The use of chemicals impregnated in the wood to avoid the attack of worms gave a unique sound to Stradivarius Violin by Antonio Stradivari NS Guarneri del Gesú, who used, as it was first identified, boron, zinc, copper, or alum salt.
The investigation he led National Taiwan University The theory formulated more than four decades ago by a professor emeritus of biochemistry at Texas A&M University has been endorsed by, Joseph Najevari.
Machines made by designers like Stradivari or Giuseppe Antonio Guarneri in Cremona (Italy) in the seventeenth and eighteenth centuries had fine craftsmanship, but its other secret was Chemicals used for wood bathing, which have not been identified until today.
“All my research over many years has been based on the assumption that the wood of the great masters has undergone an intense chemical treatment, and this had a direct role in creating the wonderful sound of Stradivarius and Guarneri.”Commenting on the results of the new study, Nagivari said in a note from his university.
The team is led by chemist Hwan-Ching Tai, who publishes their results in Applied Chemistry, for the first time, some of these compounds, such as Boron salt, zinc, copper and alum with lemon water.
The aim was to prevent the effects on wood of the infestation of worms, which were widespread at the time, explained Nagivari, who considered that each plant might have used its own method, to which “they could have attached great importance”, and that they were kept secret .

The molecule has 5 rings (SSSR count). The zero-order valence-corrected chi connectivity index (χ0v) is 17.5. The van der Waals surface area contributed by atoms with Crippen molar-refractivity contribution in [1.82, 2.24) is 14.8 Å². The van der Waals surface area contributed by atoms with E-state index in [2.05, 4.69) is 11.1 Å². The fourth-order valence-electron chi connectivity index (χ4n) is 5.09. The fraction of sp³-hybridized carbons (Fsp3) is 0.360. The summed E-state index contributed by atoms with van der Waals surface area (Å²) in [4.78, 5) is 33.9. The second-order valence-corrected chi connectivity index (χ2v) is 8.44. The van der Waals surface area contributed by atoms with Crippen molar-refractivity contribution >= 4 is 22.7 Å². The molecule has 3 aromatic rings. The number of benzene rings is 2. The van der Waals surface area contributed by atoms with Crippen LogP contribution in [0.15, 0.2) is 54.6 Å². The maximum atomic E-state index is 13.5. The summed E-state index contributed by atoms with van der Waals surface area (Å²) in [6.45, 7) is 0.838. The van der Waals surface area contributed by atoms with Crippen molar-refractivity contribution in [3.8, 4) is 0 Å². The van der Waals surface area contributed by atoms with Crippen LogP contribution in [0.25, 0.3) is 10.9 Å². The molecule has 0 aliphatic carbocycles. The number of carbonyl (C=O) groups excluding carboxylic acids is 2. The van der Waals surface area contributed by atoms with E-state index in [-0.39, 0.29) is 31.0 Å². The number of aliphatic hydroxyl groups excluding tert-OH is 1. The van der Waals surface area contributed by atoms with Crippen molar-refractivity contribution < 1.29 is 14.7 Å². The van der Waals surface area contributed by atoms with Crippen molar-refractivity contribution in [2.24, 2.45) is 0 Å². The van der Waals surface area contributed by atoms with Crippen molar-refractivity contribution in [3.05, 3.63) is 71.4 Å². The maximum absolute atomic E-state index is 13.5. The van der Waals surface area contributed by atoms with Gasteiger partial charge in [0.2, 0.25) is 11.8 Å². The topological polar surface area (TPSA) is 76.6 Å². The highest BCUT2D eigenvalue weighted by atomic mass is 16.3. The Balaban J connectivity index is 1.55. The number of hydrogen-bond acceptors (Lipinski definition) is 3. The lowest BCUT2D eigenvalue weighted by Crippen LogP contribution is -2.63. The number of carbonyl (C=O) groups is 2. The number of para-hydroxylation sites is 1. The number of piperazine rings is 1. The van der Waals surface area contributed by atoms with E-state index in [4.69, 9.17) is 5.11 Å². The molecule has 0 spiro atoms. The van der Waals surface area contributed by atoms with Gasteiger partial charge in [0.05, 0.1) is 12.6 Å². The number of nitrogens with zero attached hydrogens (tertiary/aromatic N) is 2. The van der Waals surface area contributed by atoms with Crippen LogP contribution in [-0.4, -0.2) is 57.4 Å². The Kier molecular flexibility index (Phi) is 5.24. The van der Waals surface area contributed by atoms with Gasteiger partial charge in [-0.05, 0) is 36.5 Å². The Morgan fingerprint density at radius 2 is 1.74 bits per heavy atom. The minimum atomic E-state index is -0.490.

louiteurs can realize The honorary professor of biochemistry explained that the special salts they used in impregnating wood also. “It gave it useful mechanical resistance and acoustic advantages.”
The team of researchers found that chemicals were used throughout the wood, not just the surface, which directly affected the sound quality.
Processing and making fresh spruce panels with various water-based chemical treatments is critical to the final sound of the violin.
Najivari said more research is needed to clarify other details about the sound of history’s most famous violins, including how the chemicals and wood produced the pure tonal quality.
With information from EFE.
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